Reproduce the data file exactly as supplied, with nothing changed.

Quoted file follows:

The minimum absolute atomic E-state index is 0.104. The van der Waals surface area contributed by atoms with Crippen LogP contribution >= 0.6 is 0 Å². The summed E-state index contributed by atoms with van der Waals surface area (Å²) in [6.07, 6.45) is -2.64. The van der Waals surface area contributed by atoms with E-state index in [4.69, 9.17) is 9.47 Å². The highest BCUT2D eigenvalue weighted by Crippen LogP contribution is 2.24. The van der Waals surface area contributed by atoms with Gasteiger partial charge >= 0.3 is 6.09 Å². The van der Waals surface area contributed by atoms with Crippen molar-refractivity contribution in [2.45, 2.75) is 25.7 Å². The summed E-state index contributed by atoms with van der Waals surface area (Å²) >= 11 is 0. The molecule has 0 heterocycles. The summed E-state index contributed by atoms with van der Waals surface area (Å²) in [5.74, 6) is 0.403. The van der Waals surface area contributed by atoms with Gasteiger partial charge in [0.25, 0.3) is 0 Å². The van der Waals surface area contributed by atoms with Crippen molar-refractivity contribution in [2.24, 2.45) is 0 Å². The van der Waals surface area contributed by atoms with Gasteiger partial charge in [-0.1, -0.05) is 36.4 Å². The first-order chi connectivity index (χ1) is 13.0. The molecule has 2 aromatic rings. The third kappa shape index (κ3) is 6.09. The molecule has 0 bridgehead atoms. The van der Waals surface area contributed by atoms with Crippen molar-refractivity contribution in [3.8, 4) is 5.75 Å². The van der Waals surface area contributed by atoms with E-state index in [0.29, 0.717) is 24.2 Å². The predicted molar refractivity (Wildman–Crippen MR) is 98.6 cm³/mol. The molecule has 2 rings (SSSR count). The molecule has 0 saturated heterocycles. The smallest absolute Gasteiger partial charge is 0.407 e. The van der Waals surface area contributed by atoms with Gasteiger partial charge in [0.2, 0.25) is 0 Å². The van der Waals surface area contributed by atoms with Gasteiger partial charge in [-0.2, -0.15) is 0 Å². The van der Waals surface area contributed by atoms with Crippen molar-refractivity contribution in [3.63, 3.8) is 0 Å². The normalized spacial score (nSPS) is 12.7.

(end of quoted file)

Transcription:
The minimum absolute atomic E-state index is 0.104. The van der Waals surface area contributed by atoms with Crippen LogP contribution >= 0.6 is 0 Å². The summed E-state index contributed by atoms with van der Waals surface area (Å²) in [6.07, 6.45) is -2.64. The van der Waals surface area contributed by atoms with E-state index in [4.69, 9.17) is 9.47 Å². The highest BCUT2D eigenvalue weighted by Crippen LogP contribution is 2.24. The van der Waals surface area contributed by atoms with Gasteiger partial charge >= 0.3 is 6.09 Å². The van der Waals surface area contributed by atoms with Crippen molar-refractivity contribution in [2.45, 2.75) is 25.7 Å². The summed E-state index contributed by atoms with van der Waals surface area (Å²) >= 11 is 0. The molecule has 0 heterocycles. The summed E-state index contributed by atoms with van der Waals surface area (Å²) in [5.74, 6) is 0.403. The van der Waals surface area contributed by atoms with Gasteiger partial charge in [0.25, 0.3) is 0 Å². The van der Waals surface area contributed by atoms with Crippen molar-refractivity contribution in [2.24, 2.45) is 0 Å². The van der Waals surface area contributed by atoms with Gasteiger partial charge in [-0.1, -0.05) is 36.4 Å². The first-order chi connectivity index (χ1) is 13.0. The molecule has 2 aromatic rings. The third kappa shape index (κ3) is 6.09. The molecule has 0 bridgehead atoms. The van der Waals surface area contributed by atoms with Crippen molar-refractivity contribution in [3.8, 4) is 5.75 Å². The van der Waals surface area contributed by atoms with E-state index in [0.29, 0.717) is 24.2 Å². The predicted molar refractivity (Wildman–Crippen MR) is 98.6 cm³/mol. The molecule has 2 rings (SSSR count). The molecule has 0 saturated heterocycles. The smallest absolute Gasteiger partial charge is 0.407 e. The van der Waals surface area contributed by atoms with Gasteiger partial charge in [0.2, 0.25) is 0 Å². The van der Waals surface area contributed by atoms with Gasteiger partial charge in [-0.2, -0.15) is 0 Å². The van der Waals surface area contributed by atoms with Crippen molar-refractivity contribution in [3.63, 3.8) is 0 Å². The normalized spacial score (nSPS) is 12.7.